[vc_row css_animation=”” row_type=”row” use_row_as_full_screen_section=”no” type=”full_width” angled_section=”no” text_align=”left” background_image_as_pattern=”without_pattern”][vc_column][vc_column_text]The text was created during a mail conversation between Marija Radisavcevic, Branislav Nikolic and Zolt Kovac during the work on the Survive Work exhibition
I already told you about the reasons why the pictures were created. I have had a burnout due to too much work and work – school work, other graphic designer job, artistic and music “career” with all the accompanying activities, Supervision engagement, PhD, various side projects, and last but not least – family . Everyone has their limits, and I push for my own. What is interesting to note is that at first, doing many things at the same time and doing them well and dedicated, I felt very good. I was fascinated by how many things I manage to do in a day, how many different jobs to do at one time, how many different identities to change in a short period of time, while ideas flowed far beyond my capabilities. And then, at one point, a coup happened. I still did many things in one day, but they melted into each other and the days ran one after the other, dupes filled, weeks and even months in advance. Only the enthusiasm disappeared, and I turned into a faceless robot carrying out my own life. It was then that I realized that, at least in my case, any division into private, business, and public life ceased to exist, while the day seemed to be necessary to do certain things that went down according to some priorities. I didn’t really care what kinds of jobs were to be done, so in terms of intensity and presence in the business, they completely equalized, for example. practicing math with son, lecturing, cooking lunch, working in an atelier, car registration, holding band rehearsals, getting food and supplies from the store, writing a doctorate, spreading laundry, interviewing artists, getting home ready. Then I started to think about what was really going on, whether it was just middle-aged people who were just going that way on their way to old age, or was there more to it. I have noticed that I belong to the first generation entering middle age with all the communication and technological aids that have changed the world, including the world of work. Never before has so much communication been possible in such a quick and easy way. I sometimes think that it took my parents’ generation maybe two weeks to exchange and check as much information as a person today over their heads and through devices in a day. On the other hand, in the age of consumerism, there were never higher expectations of all aspects of life, from professional activity, through investing in additional education and developing new capacities, constant reinvention in the field of art and music, to investing in children, living space, body, health, appearance and nutrition. Not to go further. It is clear what happened to me, ie. what is happening to us all. I’m not an exception here, I’m just busting maybe faster than someone else, and I’m just an artist who needs to express that.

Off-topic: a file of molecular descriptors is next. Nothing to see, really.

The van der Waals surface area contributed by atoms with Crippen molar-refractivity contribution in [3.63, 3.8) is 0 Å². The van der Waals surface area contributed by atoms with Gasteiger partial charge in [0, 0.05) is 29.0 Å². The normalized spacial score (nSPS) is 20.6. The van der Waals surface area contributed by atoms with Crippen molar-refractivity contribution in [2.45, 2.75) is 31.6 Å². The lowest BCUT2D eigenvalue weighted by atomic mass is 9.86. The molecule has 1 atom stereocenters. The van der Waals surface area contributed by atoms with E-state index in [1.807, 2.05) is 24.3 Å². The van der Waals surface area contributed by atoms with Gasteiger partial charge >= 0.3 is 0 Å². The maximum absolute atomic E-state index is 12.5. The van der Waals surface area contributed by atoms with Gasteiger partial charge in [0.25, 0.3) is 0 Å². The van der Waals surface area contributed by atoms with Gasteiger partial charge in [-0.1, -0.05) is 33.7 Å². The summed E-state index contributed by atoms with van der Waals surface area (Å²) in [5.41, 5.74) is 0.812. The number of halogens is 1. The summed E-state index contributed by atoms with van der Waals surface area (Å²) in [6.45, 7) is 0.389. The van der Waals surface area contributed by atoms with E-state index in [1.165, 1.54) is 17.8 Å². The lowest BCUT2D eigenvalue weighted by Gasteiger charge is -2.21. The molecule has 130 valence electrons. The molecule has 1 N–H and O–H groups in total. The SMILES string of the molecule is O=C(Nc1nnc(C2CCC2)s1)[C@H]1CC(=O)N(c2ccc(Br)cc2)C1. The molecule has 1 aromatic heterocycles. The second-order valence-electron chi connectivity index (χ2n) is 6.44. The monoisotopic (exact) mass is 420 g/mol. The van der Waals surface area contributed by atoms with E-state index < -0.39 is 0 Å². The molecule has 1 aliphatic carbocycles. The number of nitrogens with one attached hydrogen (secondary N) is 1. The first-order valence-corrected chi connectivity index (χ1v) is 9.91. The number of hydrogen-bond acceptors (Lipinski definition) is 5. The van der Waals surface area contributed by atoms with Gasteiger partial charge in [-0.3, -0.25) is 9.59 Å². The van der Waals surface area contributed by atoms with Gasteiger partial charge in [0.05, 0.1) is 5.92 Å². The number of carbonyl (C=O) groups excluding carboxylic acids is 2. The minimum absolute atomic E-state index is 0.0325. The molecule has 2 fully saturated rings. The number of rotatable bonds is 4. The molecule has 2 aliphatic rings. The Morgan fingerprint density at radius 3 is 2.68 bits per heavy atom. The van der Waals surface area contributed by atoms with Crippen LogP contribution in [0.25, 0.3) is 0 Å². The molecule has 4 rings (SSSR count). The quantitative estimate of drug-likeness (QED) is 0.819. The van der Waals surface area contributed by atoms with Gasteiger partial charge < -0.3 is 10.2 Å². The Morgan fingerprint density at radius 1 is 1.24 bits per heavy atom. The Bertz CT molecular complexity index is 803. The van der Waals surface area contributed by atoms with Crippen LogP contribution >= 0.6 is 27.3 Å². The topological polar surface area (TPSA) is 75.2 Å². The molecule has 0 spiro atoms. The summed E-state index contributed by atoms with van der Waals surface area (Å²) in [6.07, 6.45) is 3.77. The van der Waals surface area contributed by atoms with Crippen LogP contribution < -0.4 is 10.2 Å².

After a good and long pause, when my desire to paint came back, there were topics before me that I wanted to cover. It started with Help, Good Lord, Sympathetic Overdrive, and then through Gonna Work Myself to Death, Can Stop Stop Traffic in My Mind, and it will continue with Everything Is Work Is Not Everything, My Organs Scream Slow Down Man and more. The content was there, so it was necessary to develop some form that would carry it. Since the communicative nature of images is very important to me, I reached out to formal street art and graphic design strategies, hence sprays, intense colors, patterns and typography. In fact, I wanted and needed to reinvent myself, to come up with a new phase of work that would be appropriate for place and time and content. I started developing a new visual language for me, from initial mark-making to later color-intensive works and introduced textual elements. In addition to street art, it is also worth mentioning that my paintings pull a single “digital” component, in the sense that at one point in time I often use digital tools to bring the picture to a close and make the necessary decisions. This contributes to an “artificially” aesthetic that is reminiscent of digital works, but is completely analogous in performance.
All in all, quite a personal image, with a step into a new style, combining elements of painting, design, street art and digital aesthetics.